Project aims to answer cardiovascular question
Ever since he was a child growing up in India, Dakshesh Patel has been fascinated with the concept of Pharmacology. How is it, he wondered, that you can swallow a pill and your head or another body part stops hurting?
After earning a master’s degree in pharmacology and working as a pharmacist in his native India, Dakshesh came to the United States in 2010 to enroll in Upstate’s College of Graduate Studies.
He works in the lab of Principal Investigator Richard Veenstra, PhD, professor of pharmacology. Dakshesh is studying why certain molecules in some drugs used to treat cancer patients can be toxic to the heart.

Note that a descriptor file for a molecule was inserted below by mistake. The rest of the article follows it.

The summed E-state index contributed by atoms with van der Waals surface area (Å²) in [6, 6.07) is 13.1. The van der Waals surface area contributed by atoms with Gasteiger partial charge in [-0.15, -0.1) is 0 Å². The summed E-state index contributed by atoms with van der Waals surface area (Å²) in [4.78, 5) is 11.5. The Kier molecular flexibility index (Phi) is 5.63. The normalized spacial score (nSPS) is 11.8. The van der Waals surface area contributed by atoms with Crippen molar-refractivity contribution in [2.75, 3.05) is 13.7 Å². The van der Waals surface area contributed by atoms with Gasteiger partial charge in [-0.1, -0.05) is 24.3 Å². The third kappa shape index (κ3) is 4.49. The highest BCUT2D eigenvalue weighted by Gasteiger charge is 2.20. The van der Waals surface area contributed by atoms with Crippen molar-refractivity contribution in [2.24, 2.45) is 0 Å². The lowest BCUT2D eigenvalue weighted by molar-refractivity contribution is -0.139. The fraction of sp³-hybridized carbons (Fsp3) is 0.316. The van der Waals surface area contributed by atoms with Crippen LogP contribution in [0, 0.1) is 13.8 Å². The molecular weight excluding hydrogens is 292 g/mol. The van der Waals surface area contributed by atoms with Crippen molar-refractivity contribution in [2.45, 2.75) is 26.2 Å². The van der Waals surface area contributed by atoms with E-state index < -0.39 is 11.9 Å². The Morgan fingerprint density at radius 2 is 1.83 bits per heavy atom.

“It’s not clear what the cause is,” Dakshesh said. “The goal is to find out why the molecules have an effect on the heart so in the future we can manufacture drugs with no side effects.”
Dakshesh is pleased with the training he is receiving at Upstate.
“The Principal Investigators are all prominent in their field. If you look at their CVs, you’ll see Stanford, Harvard and Yale,” he said. “Dr. Veenstra is very prominent in gap junctions. I go to conferences, and people know him.”
The atmosphere at Upstate is congenial, he said, and the university’s size is an advantage because students don’t need an appointment to see their PIs.
“If you want to do a PhD at Upstate, you’re in good hands,” he said.